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It isn’t that often when someone turns down $17.8 billion.
But that’s what the board of Newmont Mining did this week when it said, “No, thanks,” to an unsolicited takeover offer from its longtime gold mining rival Barrick. Indeed, instead of taking the money Barrick was offering, Newmont’s directors are aiming to pay $10 billion to buy another gold miner, Goldcorp.
It’s barely March, and public company boards across North America have already said yes to more than 50 merger offers collectively valued at nearly $280 billion. Mergers, of course, are one of the biggest decisions a board can make, but an increasing number of directors are looking at more than just the amount of money a transaction could immediately offer shareholders.
“It is true that directors have a fiduciary responsibility to deliver shareholder value and act in the best interest of shareholders,” says RJ Heckman, a Korn Ferry vice chairman and author of the new book The Talent Manifesto. “But directors have different views on what’s the best path for shareholders and what’s the best path to deliver that value.”
In its rejection of Barrick, Newmont said that its own deal with Goldcorp would generate more to Newmont’s net asset value per share. But the board also gave a non-financial reason, saying that a deal with Barrick relied on a “delivery of synergies” from a management team not experienced in operating a global mining business. Newmont has operations on four continents. Barrick’s CEO, Mark Bristow, became the chief only late last year when Barrick purchased Bristow’s Africa-focused gold mining company.
There are still plenty of directors who will consider the best merger to be the one that offers the highest premium over the stock’s existing stock price. There are others who will value a potential merger based on an analysis of future earnings. Others, Heckman says, will argue that the cultural fit of the two firms and the overarching strategy will have the biggest impact on value.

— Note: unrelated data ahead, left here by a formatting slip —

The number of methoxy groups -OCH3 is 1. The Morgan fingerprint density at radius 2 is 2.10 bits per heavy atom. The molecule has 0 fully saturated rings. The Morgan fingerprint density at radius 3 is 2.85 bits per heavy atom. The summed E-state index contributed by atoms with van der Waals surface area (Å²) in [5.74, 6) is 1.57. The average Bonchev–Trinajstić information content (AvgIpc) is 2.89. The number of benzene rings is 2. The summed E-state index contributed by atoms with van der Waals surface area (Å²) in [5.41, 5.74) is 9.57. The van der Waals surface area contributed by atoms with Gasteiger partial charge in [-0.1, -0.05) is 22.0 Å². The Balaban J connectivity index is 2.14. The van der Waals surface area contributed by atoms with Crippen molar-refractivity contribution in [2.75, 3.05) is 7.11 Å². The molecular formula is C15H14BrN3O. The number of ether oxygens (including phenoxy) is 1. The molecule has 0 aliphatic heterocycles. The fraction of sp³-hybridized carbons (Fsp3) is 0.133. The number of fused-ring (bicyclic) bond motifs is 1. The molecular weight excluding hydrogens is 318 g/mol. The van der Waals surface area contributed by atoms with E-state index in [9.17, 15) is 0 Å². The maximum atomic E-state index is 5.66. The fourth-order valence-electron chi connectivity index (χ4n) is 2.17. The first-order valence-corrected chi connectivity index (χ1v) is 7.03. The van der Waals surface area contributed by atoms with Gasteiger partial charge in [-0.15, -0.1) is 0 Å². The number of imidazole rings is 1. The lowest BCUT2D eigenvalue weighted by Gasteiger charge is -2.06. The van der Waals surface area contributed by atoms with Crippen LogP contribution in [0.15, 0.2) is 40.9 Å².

Big mergers do not have the best track record of delivering on their stated promises. Most research shows 60% to 70% of mergers fail to meet expectations or fail outright. At the same time, the growing purpose movement argues that maximizing short-term shareholder value should not be the top priority of a company.
Directors, regardless of how they individually value a potential merger, need to get to know the general perspective of fellow board directors before any deals come down the line, Heckman says. Directors who want to make a non-stock price argument still need to understand the financial argument, he adds. Grasping that will help earn enough trust from other board members to listen and debate an alternative point of view.
As importantly, directors have to get to know one another. By understanding each other’s decision-making styles and risk tolerances, directors can act quickly on any opportunity—or challenge—that crops up, whether it’s a takeover offer, a social media blunder, an environmental crisis, or anything else. “The boardroom can’t be a roomful of strangers,” Heckman says.